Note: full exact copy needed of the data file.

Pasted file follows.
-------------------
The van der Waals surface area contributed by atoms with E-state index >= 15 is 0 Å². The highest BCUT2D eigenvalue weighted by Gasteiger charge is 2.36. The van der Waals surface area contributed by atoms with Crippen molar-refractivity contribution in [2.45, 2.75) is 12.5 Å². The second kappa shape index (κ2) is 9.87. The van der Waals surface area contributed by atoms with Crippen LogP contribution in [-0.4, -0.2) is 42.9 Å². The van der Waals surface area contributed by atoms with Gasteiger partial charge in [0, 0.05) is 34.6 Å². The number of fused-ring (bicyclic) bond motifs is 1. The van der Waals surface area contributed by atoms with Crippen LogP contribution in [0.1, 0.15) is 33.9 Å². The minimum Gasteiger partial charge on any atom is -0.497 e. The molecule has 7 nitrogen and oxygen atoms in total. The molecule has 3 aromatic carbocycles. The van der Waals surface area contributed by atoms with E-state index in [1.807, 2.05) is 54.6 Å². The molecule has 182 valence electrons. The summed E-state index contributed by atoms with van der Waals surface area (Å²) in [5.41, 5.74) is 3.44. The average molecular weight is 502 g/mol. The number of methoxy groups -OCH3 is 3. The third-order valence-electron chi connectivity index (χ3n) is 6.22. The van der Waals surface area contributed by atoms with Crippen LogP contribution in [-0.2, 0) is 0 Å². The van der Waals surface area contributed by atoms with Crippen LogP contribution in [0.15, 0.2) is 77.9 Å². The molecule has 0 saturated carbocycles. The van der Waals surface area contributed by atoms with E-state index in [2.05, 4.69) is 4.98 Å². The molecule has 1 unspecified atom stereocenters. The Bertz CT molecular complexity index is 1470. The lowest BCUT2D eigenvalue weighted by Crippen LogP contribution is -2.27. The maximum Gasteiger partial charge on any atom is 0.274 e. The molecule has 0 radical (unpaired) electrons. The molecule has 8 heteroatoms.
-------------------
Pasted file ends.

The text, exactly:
The van der Waals surface area contributed by atoms with E-state index >= 15 is 0 Å². The highest BCUT2D eigenvalue weighted by Gasteiger charge is 2.36. The van der Waals surface area contributed by atoms with Crippen molar-refractivity contribution in [2.45, 2.75) is 12.5 Å². The second kappa shape index (κ2) is 9.87. The van der Waals surface area contributed by atoms with Crippen LogP contribution in [-0.4, -0.2) is 42.9 Å². The van der Waals surface area contributed by atoms with Gasteiger partial charge in [0, 0.05) is 34.6 Å². The number of fused-ring (bicyclic) bond motifs is 1. The van der Waals surface area contributed by atoms with Crippen LogP contribution in [0.1, 0.15) is 33.9 Å². The minimum Gasteiger partial charge on any atom is -0.497 e. The molecule has 7 nitrogen and oxygen atoms in total. The molecule has 3 aromatic carbocycles. The van der Waals surface area contributed by atoms with E-state index in [1.807, 2.05) is 54.6 Å². The molecule has 182 valence electrons. The summed E-state index contributed by atoms with van der Waals surface area (Å²) in [5.41, 5.74) is 3.44. The average molecular weight is 502 g/mol. The number of methoxy groups -OCH3 is 3. The third-order valence-electron chi connectivity index (χ3n) is 6.22. The van der Waals surface area contributed by atoms with Crippen LogP contribution in [-0.2, 0) is 0 Å². The van der Waals surface area contributed by atoms with Crippen LogP contribution in [0.15, 0.2) is 77.9 Å². The molecule has 0 saturated carbocycles. The van der Waals surface area contributed by atoms with E-state index in [2.05, 4.69) is 4.98 Å². The molecule has 1 unspecified atom stereocenters. The Bertz CT molecular complexity index is 1470. The lowest BCUT2D eigenvalue weighted by Crippen LogP contribution is -2.27. The maximum Gasteiger partial charge on any atom is 0.274 e. The molecule has 0 radical (unpaired) electrons. The molecule has 8 heteroatoms.